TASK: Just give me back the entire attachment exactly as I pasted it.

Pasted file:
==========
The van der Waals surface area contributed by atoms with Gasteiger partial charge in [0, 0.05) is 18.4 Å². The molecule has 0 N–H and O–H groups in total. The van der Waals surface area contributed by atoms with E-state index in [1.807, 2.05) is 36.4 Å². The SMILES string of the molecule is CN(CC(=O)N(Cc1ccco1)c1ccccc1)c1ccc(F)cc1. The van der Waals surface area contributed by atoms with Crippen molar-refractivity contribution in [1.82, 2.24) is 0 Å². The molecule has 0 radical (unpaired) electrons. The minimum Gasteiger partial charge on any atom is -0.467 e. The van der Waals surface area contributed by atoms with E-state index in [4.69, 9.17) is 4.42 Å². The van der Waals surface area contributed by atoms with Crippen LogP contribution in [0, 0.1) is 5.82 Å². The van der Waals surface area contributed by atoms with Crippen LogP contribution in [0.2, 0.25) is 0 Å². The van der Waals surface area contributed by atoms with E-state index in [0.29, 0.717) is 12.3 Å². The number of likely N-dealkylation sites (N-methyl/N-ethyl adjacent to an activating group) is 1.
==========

The van der Waals surface area contributed by atoms with Gasteiger partial charge in [0, 0.05) is 18.4 Å². The molecule has 0 N–H and O–H groups in total. The van der Waals surface area contributed by atoms with E-state index in [1.807, 2.05) is 36.4 Å². The SMILES string of the molecule is CN(CC(=O)N(Cc1ccco1)c1ccccc1)c1ccc(F)cc1. The van der Waals surface area contributed by atoms with Crippen molar-refractivity contribution in [1.82, 2.24) is 0 Å². The molecule has 0 radical (unpaired) electrons. The minimum Gasteiger partial charge on any atom is -0.467 e. The van der Waals surface area contributed by atoms with E-state index in [4.69, 9.17) is 4.42 Å². The van der Waals surface area contributed by atoms with Crippen LogP contribution in [0, 0.1) is 5.82 Å². The van der Waals surface area contributed by atoms with Crippen LogP contribution in [0.2, 0.25) is 0 Å². The van der Waals surface area contributed by atoms with E-state index in [0.29, 0.717) is 12.3 Å². The number of likely N-dealkylation sites (N-methyl/N-ethyl adjacent to an activating group) is 1.